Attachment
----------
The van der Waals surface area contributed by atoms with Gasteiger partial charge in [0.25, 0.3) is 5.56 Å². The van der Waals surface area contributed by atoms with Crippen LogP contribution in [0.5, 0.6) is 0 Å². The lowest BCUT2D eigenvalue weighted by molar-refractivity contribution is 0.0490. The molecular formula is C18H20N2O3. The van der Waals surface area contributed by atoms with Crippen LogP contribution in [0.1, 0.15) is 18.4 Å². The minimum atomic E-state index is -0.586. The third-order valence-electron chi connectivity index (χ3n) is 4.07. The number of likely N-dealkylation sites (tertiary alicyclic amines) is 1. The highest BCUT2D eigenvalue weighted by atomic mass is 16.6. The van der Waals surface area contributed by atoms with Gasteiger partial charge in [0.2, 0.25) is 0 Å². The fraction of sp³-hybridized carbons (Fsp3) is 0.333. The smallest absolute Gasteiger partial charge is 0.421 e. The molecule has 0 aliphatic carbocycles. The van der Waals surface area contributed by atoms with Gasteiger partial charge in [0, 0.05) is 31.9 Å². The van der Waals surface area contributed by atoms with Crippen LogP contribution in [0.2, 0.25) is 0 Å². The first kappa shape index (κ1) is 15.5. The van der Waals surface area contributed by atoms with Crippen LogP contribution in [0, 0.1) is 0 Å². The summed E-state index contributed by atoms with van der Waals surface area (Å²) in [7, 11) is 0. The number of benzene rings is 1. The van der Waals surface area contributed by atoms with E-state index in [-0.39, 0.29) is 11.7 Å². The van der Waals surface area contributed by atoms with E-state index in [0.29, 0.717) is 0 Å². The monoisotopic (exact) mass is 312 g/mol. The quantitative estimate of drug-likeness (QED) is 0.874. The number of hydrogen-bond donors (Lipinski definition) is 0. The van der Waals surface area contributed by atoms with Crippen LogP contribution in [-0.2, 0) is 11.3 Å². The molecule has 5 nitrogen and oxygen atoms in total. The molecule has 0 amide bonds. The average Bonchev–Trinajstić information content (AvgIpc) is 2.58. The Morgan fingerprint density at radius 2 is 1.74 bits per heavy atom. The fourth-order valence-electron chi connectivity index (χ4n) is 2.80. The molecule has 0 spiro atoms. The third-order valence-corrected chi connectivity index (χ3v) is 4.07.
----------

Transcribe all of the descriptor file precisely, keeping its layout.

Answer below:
The van der Waals surface area contributed by atoms with Gasteiger partial charge in [0.25, 0.3) is 5.56 Å². The van der Waals surface area contributed by atoms with Crippen LogP contribution in [0.5, 0.6) is 0 Å². The lowest BCUT2D eigenvalue weighted by molar-refractivity contribution is 0.0490. The molecular formula is C18H20N2O3. The van der Waals surface area contributed by atoms with Crippen LogP contribution in [0.1, 0.15) is 18.4 Å². The minimum atomic E-state index is -0.586. The third-order valence-electron chi connectivity index (χ3n) is 4.07. The number of likely N-dealkylation sites (tertiary alicyclic amines) is 1. The highest BCUT2D eigenvalue weighted by atomic mass is 16.6. The van der Waals surface area contributed by atoms with Gasteiger partial charge in [0.2, 0.25) is 0 Å². The fraction of sp³-hybridized carbons (Fsp3) is 0.333. The smallest absolute Gasteiger partial charge is 0.421 e. The molecule has 0 aliphatic carbocycles. The van der Waals surface area contributed by atoms with Gasteiger partial charge in [0, 0.05) is 31.9 Å². The van der Waals surface area contributed by atoms with Crippen LogP contribution in [0.2, 0.25) is 0 Å². The first kappa shape index (κ1) is 15.5. The van der Waals surface area contributed by atoms with Crippen LogP contribution in [0, 0.1) is 0 Å². The summed E-state index contributed by atoms with van der Waals surface area (Å²) in [7, 11) is 0. The number of benzene rings is 1. The van der Waals surface area contributed by atoms with E-state index in [-0.39, 0.29) is 11.7 Å². The van der Waals surface area contributed by atoms with E-state index in [0.29, 0.717) is 0 Å². The monoisotopic (exact) mass is 312 g/mol. The quantitative estimate of drug-likeness (QED) is 0.874. The number of hydrogen-bond donors (Lipinski definition) is 0. The van der Waals surface area contributed by atoms with Crippen LogP contribution in [-0.2, 0) is 11.3 Å². The molecule has 5 nitrogen and oxygen atoms in total. The molecule has 0 amide bonds. The average Bonchev–Trinajstić information content (AvgIpc) is 2.58. The Morgan fingerprint density at radius 2 is 1.74 bits per heavy atom. The fourth-order valence-electron chi connectivity index (χ4n) is 2.80. The molecule has 0 spiro atoms. The third-order valence-corrected chi connectivity index (χ3v) is 4.07.